In such a environment there is an interesting wrinkle to the miracle of Manna that we read this week:
23. And he said to them, This is what the Lord has said, Tomorrow is the rest of the holy Sabbath to the Lord; bake that which you will bake today, and boil what you will boil today; and that which remains over lay up for you to be kept until the morning…. 29. See, because the Lord has given you the Sabbath, therefore he gives you on the sixth day the bread of two days; abide you every man in his place, let no man go out of his place on the seventh day. 30. So the people rested on the seventh day.[Exodus 16]
For years my “meditation” on Shabbat has been what is best referred to as “recreational translation”. I would spend most of Saturday morning immersed in the Hebrew texts, extracting their meaning. But at that time I was auditing classes, they were not for credit. Somewhere in trying to give the performance needed for credit in graduate-level classes, I lost the joy and holiness of it. THe recreational translation disappeared. Before that, I would make my Shabbat mornings, art mornings. I would do nothing but sit in a Starbuck’s and paint for three or four hours.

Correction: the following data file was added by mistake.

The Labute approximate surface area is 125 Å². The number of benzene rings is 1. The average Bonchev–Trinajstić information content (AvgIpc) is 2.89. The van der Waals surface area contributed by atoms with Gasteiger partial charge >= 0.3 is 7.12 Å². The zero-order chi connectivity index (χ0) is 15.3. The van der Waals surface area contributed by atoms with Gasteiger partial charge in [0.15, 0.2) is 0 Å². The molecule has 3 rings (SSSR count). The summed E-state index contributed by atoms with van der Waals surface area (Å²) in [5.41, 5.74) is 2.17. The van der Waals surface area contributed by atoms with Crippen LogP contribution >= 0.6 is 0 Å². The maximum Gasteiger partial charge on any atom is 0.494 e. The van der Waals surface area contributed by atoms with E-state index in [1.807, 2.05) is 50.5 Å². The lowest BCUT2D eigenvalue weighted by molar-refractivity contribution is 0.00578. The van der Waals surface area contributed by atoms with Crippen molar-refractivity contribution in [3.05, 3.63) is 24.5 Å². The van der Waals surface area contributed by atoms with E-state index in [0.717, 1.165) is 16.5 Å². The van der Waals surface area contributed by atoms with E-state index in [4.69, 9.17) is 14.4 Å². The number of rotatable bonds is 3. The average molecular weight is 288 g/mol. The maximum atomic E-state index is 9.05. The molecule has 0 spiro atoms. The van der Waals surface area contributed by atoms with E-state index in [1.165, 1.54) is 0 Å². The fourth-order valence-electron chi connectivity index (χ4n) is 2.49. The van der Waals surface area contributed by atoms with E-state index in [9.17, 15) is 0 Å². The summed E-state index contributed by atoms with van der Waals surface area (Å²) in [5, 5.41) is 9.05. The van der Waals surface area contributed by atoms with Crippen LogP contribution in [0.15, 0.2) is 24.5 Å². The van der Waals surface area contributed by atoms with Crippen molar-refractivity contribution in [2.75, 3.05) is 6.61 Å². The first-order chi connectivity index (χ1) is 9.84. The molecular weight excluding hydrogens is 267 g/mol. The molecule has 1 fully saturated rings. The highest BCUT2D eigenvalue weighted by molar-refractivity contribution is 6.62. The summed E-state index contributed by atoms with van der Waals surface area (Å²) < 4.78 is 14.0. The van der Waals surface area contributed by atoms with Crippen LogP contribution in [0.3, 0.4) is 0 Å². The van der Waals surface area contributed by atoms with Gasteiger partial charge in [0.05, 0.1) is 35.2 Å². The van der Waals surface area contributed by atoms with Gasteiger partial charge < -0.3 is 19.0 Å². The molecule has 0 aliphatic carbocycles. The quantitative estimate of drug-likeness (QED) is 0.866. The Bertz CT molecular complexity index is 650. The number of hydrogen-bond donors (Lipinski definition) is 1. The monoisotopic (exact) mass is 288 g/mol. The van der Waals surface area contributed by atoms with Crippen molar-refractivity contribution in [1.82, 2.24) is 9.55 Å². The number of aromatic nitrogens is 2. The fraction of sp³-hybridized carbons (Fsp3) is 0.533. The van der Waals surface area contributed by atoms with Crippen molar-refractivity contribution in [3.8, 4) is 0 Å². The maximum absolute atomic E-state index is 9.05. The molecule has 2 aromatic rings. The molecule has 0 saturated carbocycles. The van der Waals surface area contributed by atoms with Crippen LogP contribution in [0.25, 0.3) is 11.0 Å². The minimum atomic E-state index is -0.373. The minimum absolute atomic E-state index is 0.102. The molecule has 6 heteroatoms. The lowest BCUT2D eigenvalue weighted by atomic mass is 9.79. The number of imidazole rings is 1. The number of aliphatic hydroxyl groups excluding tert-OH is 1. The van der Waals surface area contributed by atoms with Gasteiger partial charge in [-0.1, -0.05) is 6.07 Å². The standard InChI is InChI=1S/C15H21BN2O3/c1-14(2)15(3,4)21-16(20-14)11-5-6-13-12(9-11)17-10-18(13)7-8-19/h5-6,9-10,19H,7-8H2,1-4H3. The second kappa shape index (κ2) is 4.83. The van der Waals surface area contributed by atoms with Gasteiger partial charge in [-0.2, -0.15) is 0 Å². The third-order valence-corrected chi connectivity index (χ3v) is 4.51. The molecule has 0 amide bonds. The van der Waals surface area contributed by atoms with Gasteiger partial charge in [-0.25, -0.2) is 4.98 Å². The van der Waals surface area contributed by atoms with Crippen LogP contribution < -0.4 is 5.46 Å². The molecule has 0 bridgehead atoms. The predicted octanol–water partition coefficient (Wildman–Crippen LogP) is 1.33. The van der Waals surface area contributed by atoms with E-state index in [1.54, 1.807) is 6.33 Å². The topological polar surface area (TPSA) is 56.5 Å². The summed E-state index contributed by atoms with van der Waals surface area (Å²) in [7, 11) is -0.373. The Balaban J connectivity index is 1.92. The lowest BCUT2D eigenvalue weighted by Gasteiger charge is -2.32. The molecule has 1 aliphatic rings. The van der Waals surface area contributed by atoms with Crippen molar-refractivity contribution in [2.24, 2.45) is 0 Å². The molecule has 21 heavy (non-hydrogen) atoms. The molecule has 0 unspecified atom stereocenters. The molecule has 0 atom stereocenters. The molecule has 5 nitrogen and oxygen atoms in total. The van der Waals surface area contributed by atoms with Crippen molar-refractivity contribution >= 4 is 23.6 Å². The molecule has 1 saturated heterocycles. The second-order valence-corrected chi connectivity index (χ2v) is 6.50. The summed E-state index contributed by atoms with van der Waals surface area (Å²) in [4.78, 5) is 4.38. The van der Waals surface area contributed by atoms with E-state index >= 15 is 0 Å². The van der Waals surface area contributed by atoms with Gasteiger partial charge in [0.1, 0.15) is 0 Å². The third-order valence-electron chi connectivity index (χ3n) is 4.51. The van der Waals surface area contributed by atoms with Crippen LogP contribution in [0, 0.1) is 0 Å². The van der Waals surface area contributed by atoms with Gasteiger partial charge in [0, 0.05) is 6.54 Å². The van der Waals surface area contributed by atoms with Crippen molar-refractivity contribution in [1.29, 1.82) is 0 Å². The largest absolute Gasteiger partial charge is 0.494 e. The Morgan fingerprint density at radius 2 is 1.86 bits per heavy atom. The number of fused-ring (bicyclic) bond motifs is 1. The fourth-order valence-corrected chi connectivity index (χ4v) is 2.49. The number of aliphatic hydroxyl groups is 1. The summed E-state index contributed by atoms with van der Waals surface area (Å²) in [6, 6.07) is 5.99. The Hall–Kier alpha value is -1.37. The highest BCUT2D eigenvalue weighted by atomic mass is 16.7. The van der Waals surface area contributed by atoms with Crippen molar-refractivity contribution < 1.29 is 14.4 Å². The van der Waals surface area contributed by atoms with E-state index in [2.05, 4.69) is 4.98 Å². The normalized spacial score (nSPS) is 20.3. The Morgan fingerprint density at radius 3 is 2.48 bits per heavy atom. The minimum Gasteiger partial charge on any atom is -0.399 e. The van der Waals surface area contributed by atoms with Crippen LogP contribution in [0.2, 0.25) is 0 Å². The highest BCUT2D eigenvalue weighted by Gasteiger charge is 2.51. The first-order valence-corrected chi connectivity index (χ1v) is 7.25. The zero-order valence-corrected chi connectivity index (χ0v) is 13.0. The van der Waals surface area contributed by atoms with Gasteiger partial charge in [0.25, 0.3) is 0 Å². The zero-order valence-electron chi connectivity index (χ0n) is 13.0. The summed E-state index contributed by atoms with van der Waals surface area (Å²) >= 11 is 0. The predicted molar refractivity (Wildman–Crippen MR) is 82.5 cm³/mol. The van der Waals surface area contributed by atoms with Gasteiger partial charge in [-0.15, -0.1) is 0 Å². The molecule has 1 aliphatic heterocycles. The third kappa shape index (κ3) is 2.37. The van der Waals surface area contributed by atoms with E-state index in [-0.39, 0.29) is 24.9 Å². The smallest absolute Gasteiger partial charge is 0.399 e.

Within the last few years, I now attend Shabbat services every Saturday morning. Within the last few months, Sweetie and I both attend, and make a big deal about doing so. Prayer has taken over this time, as it has for Jews for millenia. As it is written in the siddur we pray form, the v’shamru tells us that Shabbat is about v’yinafash – God re-souled God by stopping. If an infinite God does that, how much more so a limited human like me! If we never stop, we cannot re-fresh or re-soul ourselves. I, like a lot of people, have forgotten that. Like the manna, I need to just stop working and gathering and sit still for a day. Supposedly, as the Midrash to this portion notes, the messiah would come if all of Israel would just have one good Shabbat.